And your heart no longer sings.

So take the time,

To look with new eyes,

At all that surrounds you,

To do so would be wise.

Because we are not here,

In this world,

For very long,

Let’s appreciate its beauty,

Let’s listen to its song.

Guide: Noelle Lim

Image credit: Tina Xinia, Unsplash

Appreciating The Now

Staying in the present moment and embracing the beauty and imperfections of the experience as it is. Words by Hafez.

The mountain’s face lifted me higher than
itself.

A song’s wink aligned me with joy. And a
tune paradise hums I came to know.

The forest, letting me walk amongst its naked
limbs, had me on my knees again in silence
shouting – yes, yes my holy friend, let your
splendour devour me.

Guide: Noelle Lim

Image credit: Maiken Ingvordsen, Unsplash

Titration For Healing

Like a dance, we move towards and away from something so that our nervous system, mind and body can process what is occurring whilst learning to get comfortable with difficult emotions or when being out of our window of tolerance. We’re practicing self-regulating, finding balance and staying flexible in the present moment. So we start by grounding ourselves, and then feeling what’s arising for us, be it a thought, emotion, mood or sensation, and where it gets uncomfortable, we shift our attention back to our breath or a part of the body that feels safe for us, for example the belly or feet, and returning again to feeling what’s arising. We allow ourselves to move from one point to another according to what feels “safe” or “right” for us – a titration process.

It is a useful meditation when you’ve had a hard day and are finding it difficult to sit, or if you generally find it hard to sit through a meditation due to constant intrusive thoughts and difficult emotions. Also useful for those who are experiencing PTSD or had experienced trauma and are wanting to practice meditating as part of healing.

Whole & Worthy, by Jennifer Healy

A miracle is known not by its fullness alone,

But by its emptiness.

Even a blank piece of paper is a miracle,

Like a sky is worthy even if

The stars are hiding.

Guide: Noelle Lim

Image credit: Abed Ismail, Unsplash

Playfulness, Lightness

Sometimes we take life, our experiences, our unwelcome emotions too seriously. This meditation is a reminder to live life with a sense of lightness and playfulness.

Let Your Life Lightly Dance, by Rabindranath Tagore

To the guests that must go bid God’s speed
and brush away all traces of their steps.
Take to your bosom with a smile what is easy and simple and near.
Today is the festival of phantoms that know not when they die.
Let your laughter be but a meaningless mirth like twinkles of light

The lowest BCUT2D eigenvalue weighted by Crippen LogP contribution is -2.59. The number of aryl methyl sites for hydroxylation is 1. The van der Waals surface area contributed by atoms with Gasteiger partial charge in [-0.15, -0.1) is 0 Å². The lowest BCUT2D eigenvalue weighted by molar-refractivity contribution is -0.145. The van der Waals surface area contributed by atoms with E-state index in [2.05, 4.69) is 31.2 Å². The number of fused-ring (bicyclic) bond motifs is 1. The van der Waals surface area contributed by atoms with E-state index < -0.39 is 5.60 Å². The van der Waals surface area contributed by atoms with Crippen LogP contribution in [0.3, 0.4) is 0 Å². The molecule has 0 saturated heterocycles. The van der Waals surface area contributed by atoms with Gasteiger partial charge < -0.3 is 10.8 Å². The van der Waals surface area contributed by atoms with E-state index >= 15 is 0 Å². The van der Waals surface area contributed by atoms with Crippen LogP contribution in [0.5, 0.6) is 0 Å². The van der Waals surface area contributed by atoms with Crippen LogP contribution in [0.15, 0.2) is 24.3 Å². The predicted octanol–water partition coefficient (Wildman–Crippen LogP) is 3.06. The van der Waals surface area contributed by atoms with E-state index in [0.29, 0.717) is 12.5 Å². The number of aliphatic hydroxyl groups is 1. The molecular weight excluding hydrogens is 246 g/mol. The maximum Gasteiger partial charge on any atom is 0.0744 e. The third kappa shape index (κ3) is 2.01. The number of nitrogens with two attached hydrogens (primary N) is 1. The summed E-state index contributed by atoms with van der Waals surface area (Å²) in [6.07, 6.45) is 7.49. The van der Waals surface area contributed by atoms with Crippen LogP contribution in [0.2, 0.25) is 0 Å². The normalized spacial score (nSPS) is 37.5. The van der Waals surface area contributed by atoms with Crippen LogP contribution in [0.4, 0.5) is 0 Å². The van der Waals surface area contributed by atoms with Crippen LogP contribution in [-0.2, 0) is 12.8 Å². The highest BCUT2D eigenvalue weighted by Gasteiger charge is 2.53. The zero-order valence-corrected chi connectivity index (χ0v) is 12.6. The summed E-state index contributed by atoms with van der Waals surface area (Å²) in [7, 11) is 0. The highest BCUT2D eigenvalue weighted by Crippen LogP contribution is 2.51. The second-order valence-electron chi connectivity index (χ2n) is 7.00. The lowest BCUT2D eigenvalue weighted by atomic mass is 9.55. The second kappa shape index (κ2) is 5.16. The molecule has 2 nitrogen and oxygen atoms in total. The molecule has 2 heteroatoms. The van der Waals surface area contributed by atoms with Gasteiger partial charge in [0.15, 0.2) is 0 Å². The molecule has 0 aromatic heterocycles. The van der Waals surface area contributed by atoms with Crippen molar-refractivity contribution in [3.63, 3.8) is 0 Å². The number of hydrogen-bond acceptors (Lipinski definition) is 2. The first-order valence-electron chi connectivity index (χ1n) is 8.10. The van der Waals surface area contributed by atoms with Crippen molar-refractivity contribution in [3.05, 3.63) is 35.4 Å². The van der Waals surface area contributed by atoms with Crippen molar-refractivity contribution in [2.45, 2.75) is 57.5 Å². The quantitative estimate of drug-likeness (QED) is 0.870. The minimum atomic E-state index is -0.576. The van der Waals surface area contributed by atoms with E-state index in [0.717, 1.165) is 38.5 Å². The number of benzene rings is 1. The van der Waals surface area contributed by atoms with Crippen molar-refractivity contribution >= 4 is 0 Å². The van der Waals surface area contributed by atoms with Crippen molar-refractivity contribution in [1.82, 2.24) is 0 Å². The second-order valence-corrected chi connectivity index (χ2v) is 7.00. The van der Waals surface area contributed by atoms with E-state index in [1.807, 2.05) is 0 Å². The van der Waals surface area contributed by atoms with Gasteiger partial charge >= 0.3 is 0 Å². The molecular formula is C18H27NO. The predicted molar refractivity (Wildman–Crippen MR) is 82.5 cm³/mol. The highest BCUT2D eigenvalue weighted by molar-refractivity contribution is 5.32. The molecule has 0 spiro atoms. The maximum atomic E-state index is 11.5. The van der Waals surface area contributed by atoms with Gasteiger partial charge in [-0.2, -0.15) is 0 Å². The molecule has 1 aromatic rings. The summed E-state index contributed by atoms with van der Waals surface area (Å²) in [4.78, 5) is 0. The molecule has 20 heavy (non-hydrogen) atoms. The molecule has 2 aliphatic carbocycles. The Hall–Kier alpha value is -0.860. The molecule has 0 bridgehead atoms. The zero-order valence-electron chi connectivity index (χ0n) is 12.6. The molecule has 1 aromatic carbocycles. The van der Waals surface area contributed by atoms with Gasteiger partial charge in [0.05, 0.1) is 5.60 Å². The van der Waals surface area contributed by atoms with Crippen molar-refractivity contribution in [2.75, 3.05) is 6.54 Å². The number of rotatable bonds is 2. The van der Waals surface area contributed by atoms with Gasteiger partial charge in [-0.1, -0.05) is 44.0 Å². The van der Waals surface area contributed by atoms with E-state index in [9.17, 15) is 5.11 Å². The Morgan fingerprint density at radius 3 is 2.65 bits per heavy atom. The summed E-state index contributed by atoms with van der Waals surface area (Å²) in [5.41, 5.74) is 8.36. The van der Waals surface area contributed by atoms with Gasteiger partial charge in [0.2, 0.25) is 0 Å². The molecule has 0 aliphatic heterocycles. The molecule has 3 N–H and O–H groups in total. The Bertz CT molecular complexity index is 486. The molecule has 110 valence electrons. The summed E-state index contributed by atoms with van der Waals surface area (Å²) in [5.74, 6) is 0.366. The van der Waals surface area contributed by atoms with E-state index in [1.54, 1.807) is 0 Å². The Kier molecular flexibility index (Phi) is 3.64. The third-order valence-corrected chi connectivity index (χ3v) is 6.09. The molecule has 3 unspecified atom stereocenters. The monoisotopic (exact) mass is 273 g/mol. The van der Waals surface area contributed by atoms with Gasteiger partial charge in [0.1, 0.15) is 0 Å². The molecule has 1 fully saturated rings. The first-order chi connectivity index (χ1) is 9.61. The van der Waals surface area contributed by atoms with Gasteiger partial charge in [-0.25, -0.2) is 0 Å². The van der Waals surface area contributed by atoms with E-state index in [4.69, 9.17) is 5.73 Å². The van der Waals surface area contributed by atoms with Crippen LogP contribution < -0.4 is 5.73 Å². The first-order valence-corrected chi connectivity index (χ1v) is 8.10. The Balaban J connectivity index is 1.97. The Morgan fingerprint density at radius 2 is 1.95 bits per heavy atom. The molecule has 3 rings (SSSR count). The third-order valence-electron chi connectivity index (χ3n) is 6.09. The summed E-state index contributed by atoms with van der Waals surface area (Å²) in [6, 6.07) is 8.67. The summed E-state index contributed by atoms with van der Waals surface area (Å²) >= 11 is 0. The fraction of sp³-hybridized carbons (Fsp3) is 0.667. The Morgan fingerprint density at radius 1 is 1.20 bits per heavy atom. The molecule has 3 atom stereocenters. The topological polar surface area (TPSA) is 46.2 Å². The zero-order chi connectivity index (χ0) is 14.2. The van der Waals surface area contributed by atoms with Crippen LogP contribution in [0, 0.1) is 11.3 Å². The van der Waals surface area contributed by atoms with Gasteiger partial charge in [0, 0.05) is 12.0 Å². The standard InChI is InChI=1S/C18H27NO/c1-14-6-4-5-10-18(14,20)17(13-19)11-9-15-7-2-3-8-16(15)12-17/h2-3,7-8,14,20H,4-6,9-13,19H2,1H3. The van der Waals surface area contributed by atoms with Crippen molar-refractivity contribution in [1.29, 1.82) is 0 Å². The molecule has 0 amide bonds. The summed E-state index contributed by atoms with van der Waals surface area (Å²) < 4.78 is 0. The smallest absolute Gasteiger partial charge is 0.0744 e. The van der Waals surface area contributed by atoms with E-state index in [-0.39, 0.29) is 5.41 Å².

on the ripples.
Let your life lightly dance on the edges of Time like dew
on the tip of a leaf.
Strike in chords from your harp fitful momentary rhythms.

Responding To Worrying

Worrying is a natural reaction of the mind and body. We de-compartmentalize by firstly noticing with equanimity and curiosity what and how we add to our worries – the stories we tell ourselves. Then, noticing how worrying is felt in the body, and breathing in and out of that sensation, taking long exhales. And finally as best as you can, letting be, letting go. The poetry “I Worried” by Mary Oliver comes to mind. 

I worried a lot. Will the garden grow, will the rivers

flow in the right direction, will the earth turn

as it was taught, and if not how shall

I correct it?

Was I right, was I wrong, will I be forgiven,

can I do better?

Will I ever be able to sing, even the sparrows

can do it and I am, well,

hopeless.

Is my eyesight fading or am I just imagining it,

am I going to get rheumatism,

lockjaw, dementia?

Finally, I saw that worrying had come to nothing.

And gave it up. And took my old body

and went out into the morning,

and sang.

Guide: Noelle Lim

Image credit: Diana Parkhouse, Unsplash

Befriending

In this meditation, taking a moment to take a mindful pause, acknowledging and accepting whatever feelings are arising, and sending well wishes to ourselves and others including people who annoy you. We only need to bring to bear the intention of well wishing even if we don’t feel like it. And we end off with this poem by Emily Dickinson.

Hope, by Emily Dickinson

“Hope” is the thing with feathers –

That perches in the soul –

And sings the tune without the words –

And never stops – at all –

And sweetest – in the Gale – is heard –

And sore must be the storm –

That could abash the little Bird

That kept so many warm –

I’ve heard it in the chillest land –

And on the strangest Sea –

Yet – never – in Extremity,

It asked a crumb – of me.

Disengaging From Rumination

Rumination—thinking, thinking, going around in circles—brings us down the spiral, and causes depression, anxiety and stress. The invitation is to disengage from it, setting your thoughts free, and using the body to hold you steady.

Thoughts, by Myra Viola Wilds

What kind of thoughts now, do you carry

In your travels day by day

Are they bright and lofty visions,

Or neglected, gone astray?

Matters not how great in fancy,

Or what deeds of skill you’ve wrought;

Man, though high may be his station,

Is no better than his thoughts.

Catch your thoughts and hold them tightly,

Let each one an honor be;

Purge them, scourge them, burnish brightly,

Then in love set each one free.

Guide: Noelle Lim

Image credit: Andreea Popa, Unsplash